Time Machine

Time Machine: The rise and deadly collapse of KCRG's TV towers

First one was tallest in Iowa, second one collapsed, killing 5, before being rebuilt

Singer Jane Harvey provides a bit of glamour Oct. 15, 1953, for the first broadcast of KCRI (later KCRG) on Channel 9. The 33,000-watt station broadcast over a 40-mile radius (Gazette archives)
Singer Jane Harvey provides a bit of glamour Oct. 15, 1953, for the first broadcast of KCRI (later KCRG) on Channel 9. The 33,000-watt station broadcast over a 40-mile radius (Gazette archives)
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KCRG-TV aired its first broadcast Oct. 15, 1953, as KCRI, from a studio in the Miller Building at First Avenue and First Street SW.

A 40-foot antenna was mounted on the decommissioned 310-foot KCRK FM radio tower on Bertram Road, east of the Cedar Rapids, with a microwave tower added to receive studio programming.

When the station went on the air, it broadcast at 33,000 watts over a 40-mile radius.

Iowa’s tallest

The next year, the station’s name was changed to KCRG-TV, and it filed a request with the Federal Communications Commission to build a 1,000-foot-plus tower on Highway 150 some 5 miles north of Cedar Rapids.

Construction began in January 1955 of a concrete block building to house transmitting equipment. Ground assembly of the tower components began in May. The site then was cordoned off as the high work began.

Wind and rain called a halt to aerial work almost immediately. On June 15, the transmitter antenna began the ascent to the top of the tower. It took nearly an hour-and-a-half.

At 1,085 feet, it was Iowa’s tallest man-made structure.

It more than tripled KCRG-TV’s coverage area, with 316,000 watts.

Even taller

The popularity of television was growing at a phenomenal rate.

About a decade after the KCRG tower was built, J.F. Hladky, president of Cedar Rapids Television Co., the owner of KCRG, and Robert Buckmaster, president of the Black Hawk Broadcasting Co., KWWL’s parent company, announced plans to build a 2,000-foot tower 4 miles west of Walker.

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Construction of the mammoth tower began May 17, 1967. KCRG began transmitting from it in mid-August, and it was in full service by Aug. 30. It expanded the station’s signal to 65,000 more homes.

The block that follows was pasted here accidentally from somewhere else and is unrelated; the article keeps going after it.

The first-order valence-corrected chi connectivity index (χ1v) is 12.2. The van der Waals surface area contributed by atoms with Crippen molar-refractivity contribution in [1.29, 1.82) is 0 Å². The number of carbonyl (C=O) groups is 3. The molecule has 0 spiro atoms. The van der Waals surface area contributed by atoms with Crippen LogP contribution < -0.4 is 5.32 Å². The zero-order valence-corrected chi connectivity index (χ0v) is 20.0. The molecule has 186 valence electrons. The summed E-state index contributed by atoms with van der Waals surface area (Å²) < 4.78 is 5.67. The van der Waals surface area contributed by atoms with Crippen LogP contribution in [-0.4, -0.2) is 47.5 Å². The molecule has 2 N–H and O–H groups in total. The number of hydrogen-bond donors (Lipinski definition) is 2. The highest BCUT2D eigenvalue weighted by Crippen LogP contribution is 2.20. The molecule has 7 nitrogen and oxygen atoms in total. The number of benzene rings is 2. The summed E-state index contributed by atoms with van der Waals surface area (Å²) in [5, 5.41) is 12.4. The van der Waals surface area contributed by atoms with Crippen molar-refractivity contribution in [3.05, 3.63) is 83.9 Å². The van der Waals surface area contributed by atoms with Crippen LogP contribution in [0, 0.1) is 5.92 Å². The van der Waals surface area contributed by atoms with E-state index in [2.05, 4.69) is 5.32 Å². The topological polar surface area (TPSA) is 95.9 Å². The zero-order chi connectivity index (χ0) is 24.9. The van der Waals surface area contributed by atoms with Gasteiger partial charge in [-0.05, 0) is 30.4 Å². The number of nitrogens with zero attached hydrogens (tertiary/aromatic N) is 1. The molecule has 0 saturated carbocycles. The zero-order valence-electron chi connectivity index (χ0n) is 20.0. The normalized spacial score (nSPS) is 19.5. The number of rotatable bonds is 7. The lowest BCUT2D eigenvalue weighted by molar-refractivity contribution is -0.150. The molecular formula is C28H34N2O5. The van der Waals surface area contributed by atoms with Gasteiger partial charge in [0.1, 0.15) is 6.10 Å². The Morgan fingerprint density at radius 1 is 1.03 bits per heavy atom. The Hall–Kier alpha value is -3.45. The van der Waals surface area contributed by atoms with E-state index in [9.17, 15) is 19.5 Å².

The new tower was one of the four tallest structures in the world.

The collapse

And then the unthinkable happened.

The FCC required KWWL to remove its antenna from the tower, and the tower was being modified to hold a 15-ton antenna for the Iowa Education Broadcasting network.

At about 11:30 a.m. Oct. 3, 1973, while workers were installing the antenna, the tower collapsed.

Hazel Kout, who lived nearby, was sitting down to lunch with her husband, Joe, a technician for the nearby WMT tower, when they heard, then saw, the tower collapsing.

“It appeared the tower fell down in a big heap, like an accordion,” she said.

Four men working 400 to 500 feet above the ground were killed, as was a worker at the base. Three others were injured.

The cause of the collapse was tentatively attributed to the removal of two diagonals from one section, making the tower unstable.

Rebuilding

Delivery of the KCRG and IEBN signals was interrupted. When KCRG moved operations back to its old tower, KWWL reported the move interfered with its signal.

An agreement was reached in January 1974 to build a new KCRG tower on the site of the collapsed tower, but construction was stalled by a lawsuit against the tower’s engineering firm filed by the wife of one of the men killed in the tower’s collapse.

A compromise was reached, requiring construction of a building at the site to house remnants of the collapsed tower for further testing. Construction resumed Sept. 5, 1974.

An eight-ton antenna was lifted to the top of the new tower Oct. 26.

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The public radio station operated by the University of Northern Iowa, KUNI-FM, was added to the tower in November 1974.

KCRG’s old tower north of Hiawatha was subsequently used as a microwave relay between the KCRG studio and the Walker tower and also served as a backup.

Lawsuits settled

In 1977, the estates of the four men killed in the tower collapse — Richard Lane, Ronald Parsons, Thomas McGlaun and Dempsey Clark — divided $500,000 awarded in an out-of-court settlement. The out-of-court settlement for Elmer Greiner, the man on the ground, was not revealed.

Cedar Rapids Television Co. had sued for $3 million and got half of that.

Other collapses

Other Eastern Iowa TV towers have collapsed over the years.

A 1,358-foot tower under construction west of Walker by WMT-TV fell in high winds on Dec. 10, 1956. Guy wires were not completely tightened.

In 1983, a 2,000-foot KWWL tower near Rowley collapsed on Nov. 27 under the stress of ice and strong winds.

No one was injured in either of those incidents.

l Comments: (319) 398-8338; d.fannonlangton@gmail.com

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